As the board talks into the night, Martin feels increasingly helpless.  He doesn’t want to fight.  He just wants peace.  But the more adamantly the four board members make their case against Chris, the more Martin senses that several other board members are now wilting.

After closing in prayer, Martin asks the board members to keep everything confidential and to meet again the following Saturday morning at a restaurant outside of town.

When Saturday rolls around, Martin discovers that the four board members who oppose Chris have successfully persuaded two more members to join their cause.  Only Martin and two other members support their pastor … and even then, their support seems tepid.

Several hours later, the board has agreed to ask Pastor Chris for his resignation and to give him a three-month severance package.  Because most board members don’t want to go on record against Chris, they ask that Martin and Jeff – the most outspoken member – deliver the bad news.  In the name of unity, Martin reluctantly agrees.

The following Monday night, Martin and Jeff meet with their pastor in his study.  They tell him:

*there are people in the church who are against you.

*some board members think your time at the church is up.

*the board is asking for your resignation.

*you will be given a three-month severance package if you resign tonight.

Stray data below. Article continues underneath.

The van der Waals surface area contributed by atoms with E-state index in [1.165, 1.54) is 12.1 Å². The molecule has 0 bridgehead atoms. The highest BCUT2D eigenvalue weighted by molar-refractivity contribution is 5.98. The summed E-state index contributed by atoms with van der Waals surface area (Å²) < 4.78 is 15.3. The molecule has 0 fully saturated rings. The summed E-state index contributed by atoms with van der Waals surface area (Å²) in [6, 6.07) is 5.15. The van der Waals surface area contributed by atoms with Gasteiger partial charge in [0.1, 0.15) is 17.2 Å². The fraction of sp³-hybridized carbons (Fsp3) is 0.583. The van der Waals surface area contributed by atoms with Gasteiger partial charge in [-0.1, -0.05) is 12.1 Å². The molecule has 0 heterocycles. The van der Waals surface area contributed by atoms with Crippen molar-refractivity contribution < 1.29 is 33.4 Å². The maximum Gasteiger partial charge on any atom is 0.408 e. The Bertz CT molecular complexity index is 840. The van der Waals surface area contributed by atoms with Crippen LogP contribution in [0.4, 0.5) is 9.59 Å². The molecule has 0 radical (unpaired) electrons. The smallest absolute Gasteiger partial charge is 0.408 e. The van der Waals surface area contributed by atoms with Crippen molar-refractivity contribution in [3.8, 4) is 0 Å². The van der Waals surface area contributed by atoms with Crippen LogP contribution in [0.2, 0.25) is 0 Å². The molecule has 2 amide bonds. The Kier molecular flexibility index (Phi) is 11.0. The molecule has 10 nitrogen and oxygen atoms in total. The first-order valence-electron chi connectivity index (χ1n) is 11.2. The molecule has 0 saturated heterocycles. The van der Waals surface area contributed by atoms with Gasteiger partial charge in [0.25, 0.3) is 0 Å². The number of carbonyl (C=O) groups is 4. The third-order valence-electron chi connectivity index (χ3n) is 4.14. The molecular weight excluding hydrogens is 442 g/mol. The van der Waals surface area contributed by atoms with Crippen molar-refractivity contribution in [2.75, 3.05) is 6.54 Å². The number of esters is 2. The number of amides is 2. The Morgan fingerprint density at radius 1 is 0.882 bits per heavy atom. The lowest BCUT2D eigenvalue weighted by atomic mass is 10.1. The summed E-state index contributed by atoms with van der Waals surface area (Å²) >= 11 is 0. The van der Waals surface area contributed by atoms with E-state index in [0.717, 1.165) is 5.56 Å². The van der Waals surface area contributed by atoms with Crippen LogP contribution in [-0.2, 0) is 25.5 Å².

*if you don’t resign tonight, we will fire you without any severance.

Chris is both angry and devastated.  He feels betrayed.  He didn’t see this ambush coming.

He asks the two men, “Will you give me 48 hours to think and pray about this?”

They answer, “No.  Our proposal is final.  Take it or leave it.”

Not knowing how to support his family financially without any severance, Chris takes the deal, and promises his written resignation the following morning.

Having operated politically to force out Chris, the board continues to handle matters politically to cover up their involvement in Chris’ resignation.

Over the next three months:

*Attendance plunges nearly 50% while giving shrinks by 40%.

*The best people in the church leave while the malcontents remain.

*Parts of the children’s ministry and youth group are shut down due to lack of volunteers.

*Pastor Chris and his family move to another state and move in with Chris’ brother.  Chris takes a job as an overnight custodian to support his family.  His wife becomes suicidal.  His children vow they will never attend church again anywhere.

*The district minister intervenes and tries to get Burt – his oldest friend – a job as interim pastor.

*Watching the fallout, three of the board members and nine of the Fifteen leave the church anyway.

*The board becomes so overwhelmed without Pastor Chris’ leadership that they regret forcing him out.

But this sad story never had to happen.

Let me share five mistakes that Martin made because he operated politically rather than spiritually:

First, Martin should have stopped the Grievance Festival at Carl’s house after the first few complaints.  He should have told the Group:

“According to Scripture, a pastor should only be disqualified from ministry if he has committed a major offense without repentance.  Do you have any evidence that Pastor Chris has committed such a major offense?  Has he engaged in heretical teaching … sexual immorality … criminal behavior?”